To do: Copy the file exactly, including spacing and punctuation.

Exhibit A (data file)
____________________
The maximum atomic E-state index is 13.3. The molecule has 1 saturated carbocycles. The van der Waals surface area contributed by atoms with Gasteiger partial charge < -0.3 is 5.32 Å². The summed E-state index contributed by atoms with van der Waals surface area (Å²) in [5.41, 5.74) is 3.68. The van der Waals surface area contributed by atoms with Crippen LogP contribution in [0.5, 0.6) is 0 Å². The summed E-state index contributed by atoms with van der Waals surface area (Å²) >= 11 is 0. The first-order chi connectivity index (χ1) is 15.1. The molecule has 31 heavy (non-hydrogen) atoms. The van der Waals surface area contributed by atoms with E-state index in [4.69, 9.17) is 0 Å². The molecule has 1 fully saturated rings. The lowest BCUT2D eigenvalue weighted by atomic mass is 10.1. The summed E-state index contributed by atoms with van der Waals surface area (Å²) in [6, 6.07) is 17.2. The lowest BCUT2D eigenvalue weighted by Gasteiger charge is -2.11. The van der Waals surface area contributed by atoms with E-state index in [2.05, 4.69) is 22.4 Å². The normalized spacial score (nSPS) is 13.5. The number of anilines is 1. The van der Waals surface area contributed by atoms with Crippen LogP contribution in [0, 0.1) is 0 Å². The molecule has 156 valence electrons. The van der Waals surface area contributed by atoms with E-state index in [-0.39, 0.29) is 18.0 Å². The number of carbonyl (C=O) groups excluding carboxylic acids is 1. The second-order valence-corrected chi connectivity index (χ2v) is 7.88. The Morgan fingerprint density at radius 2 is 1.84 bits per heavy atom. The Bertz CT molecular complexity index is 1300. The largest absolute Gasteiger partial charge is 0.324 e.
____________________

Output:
The maximum atomic E-state index is 13.3. The molecule has 1 saturated carbocycles. The van der Waals surface area contributed by atoms with Gasteiger partial charge < -0.3 is 5.32 Å². The summed E-state index contributed by atoms with van der Waals surface area (Å²) in [5.41, 5.74) is 3.68. The van der Waals surface area contributed by atoms with Crippen LogP contribution in [0.5, 0.6) is 0 Å². The summed E-state index contributed by atoms with van der Waals surface area (Å²) >= 11 is 0. The first-order chi connectivity index (χ1) is 15.1. The molecule has 31 heavy (non-hydrogen) atoms. The van der Waals surface area contributed by atoms with E-state index in [4.69, 9.17) is 0 Å². The molecule has 1 fully saturated rings. The lowest BCUT2D eigenvalue weighted by atomic mass is 10.1. The summed E-state index contributed by atoms with van der Waals surface area (Å²) in [6, 6.07) is 17.2. The lowest BCUT2D eigenvalue weighted by Gasteiger charge is -2.11. The van der Waals surface area contributed by atoms with E-state index in [2.05, 4.69) is 22.4 Å². The normalized spacial score (nSPS) is 13.5. The number of anilines is 1. The van der Waals surface area contributed by atoms with Crippen LogP contribution in [0, 0.1) is 0 Å². The molecule has 156 valence electrons. The van der Waals surface area contributed by atoms with E-state index in [-0.39, 0.29) is 18.0 Å². The number of carbonyl (C=O) groups excluding carboxylic acids is 1. The second-order valence-corrected chi connectivity index (χ2v) is 7.88. The Morgan fingerprint density at radius 2 is 1.84 bits per heavy atom. The Bertz CT molecular complexity index is 1300. The largest absolute Gasteiger partial charge is 0.324 e.